peak of Mount Funagata
|Elevation||1,500.34 m (4,922.4 ft)|
|Listing||List of mountains and hills of Japan by height
List of volcanoes in Japan
|Parent range||Ōu Mountains|
Mount Funagata (船形山 Funagata-yama) is a mountain within the Ōu Mountains on the border of Miyagi Prefecture and Yamagata Prefecture in the Tohoku region of northern Japan. It is listed as one of the "200 famous mountains of Japan" and has a height of 1,500.34 metres (4,922.4 ft). The mountain is also known as Mount Goshō (御所山 Gosho-yama) when viewed from Yamagata prefecture.
Several mountains around Japan are called "Funagata" due to their resemblance to the hull of a boat when viewed from certain angles. The name of "Mount Goshō" comes from a local legend that exiled Emperor Juntoku escaped from his prison on Sado island and lived in obscurity at the base of this mountain. Yet another legend states that the name comes from the five peaks of the mountain. This has also led to the term Funagata Mountains (船形連峰 Funagata-renpō), which is used in the name of Funagata Renpō Prefectural Natural Park, although all five peaks are part of the same stratovolcano. The other peaks that compose the Funagata volcano include Mount Ushiroshirahige (後白髪山), Mount Mitsumine (三峰山), and Mount Izumigatake (泉ヶ岳). Izumigatake is the most famous of these mountains, with two ski resorts and several camping areas. Izumigatake is also the namesake of Izumi-ku, Sendai.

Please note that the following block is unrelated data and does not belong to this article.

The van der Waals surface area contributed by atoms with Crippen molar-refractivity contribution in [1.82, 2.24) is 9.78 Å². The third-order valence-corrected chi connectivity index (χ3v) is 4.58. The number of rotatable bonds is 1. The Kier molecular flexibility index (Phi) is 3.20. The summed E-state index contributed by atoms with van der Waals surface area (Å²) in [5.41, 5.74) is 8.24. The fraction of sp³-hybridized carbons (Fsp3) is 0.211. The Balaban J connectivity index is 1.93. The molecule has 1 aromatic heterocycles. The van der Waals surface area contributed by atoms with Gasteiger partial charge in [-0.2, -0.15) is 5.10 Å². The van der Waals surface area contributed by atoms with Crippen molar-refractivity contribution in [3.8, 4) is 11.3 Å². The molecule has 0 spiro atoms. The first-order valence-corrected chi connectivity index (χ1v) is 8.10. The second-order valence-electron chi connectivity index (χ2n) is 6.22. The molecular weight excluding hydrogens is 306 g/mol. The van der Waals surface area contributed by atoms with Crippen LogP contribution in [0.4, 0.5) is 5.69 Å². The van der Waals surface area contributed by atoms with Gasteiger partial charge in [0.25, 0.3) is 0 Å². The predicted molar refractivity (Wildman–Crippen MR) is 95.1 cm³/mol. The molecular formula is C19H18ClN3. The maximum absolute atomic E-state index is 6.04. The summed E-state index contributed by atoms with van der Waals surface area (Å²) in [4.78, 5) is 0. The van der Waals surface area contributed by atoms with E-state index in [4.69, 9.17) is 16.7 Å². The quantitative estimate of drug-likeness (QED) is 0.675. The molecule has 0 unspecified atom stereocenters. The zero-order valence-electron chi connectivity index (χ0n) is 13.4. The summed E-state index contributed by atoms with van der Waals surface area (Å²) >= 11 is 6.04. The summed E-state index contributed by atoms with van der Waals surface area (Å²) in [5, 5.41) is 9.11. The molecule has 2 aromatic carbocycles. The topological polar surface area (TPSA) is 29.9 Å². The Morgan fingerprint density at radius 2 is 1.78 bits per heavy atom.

Mount Kurohana (黒鼻山) was traditionally considered part of Mount Funagata; however,  recent research has revealed that Mount Kurohana should be considered a separate volcano.
Mount Funagata is an active stratovolcano formed from the end of the Tertiary period to the beginning of the Quaternary when the Ōu Mountains were raised from the sea. Mount Izumigatake is the oldest peak, created around 1.2 million years ago. The current main mountain body was completed by repeated volcanic activity from 600,000 to 850,000 years ago. Mount Funagata is made up of andesite, which is easily distinguished from the pigeonite basalt that erupted from Mout Kurohana. The crater that produced Mount Izumigatake is located on a ridge between Izumigatake and Kita-izumigatake (North Izumigatake).
- 吉田武義 (October 1996). "船形火山". In 地学団体研究会. 新版地学事典 (新版 版 ed.). 平凡社. p. 1141. ISBN 4-582-11506-3.
- 宮崎務 (July 1995). "日本の火山リスト". In 下鶴大輔; 荒巻重雄; 井田喜明. 火山の事典. 朝倉書店. pp. 464–465. ISBN 4-254-16023-2.
- 地学団体研究会仙台支部, ed. (1993). せんだい地学ハイキング. 宝文堂. pp. 38–40. ISBN 4-8323-0057-1.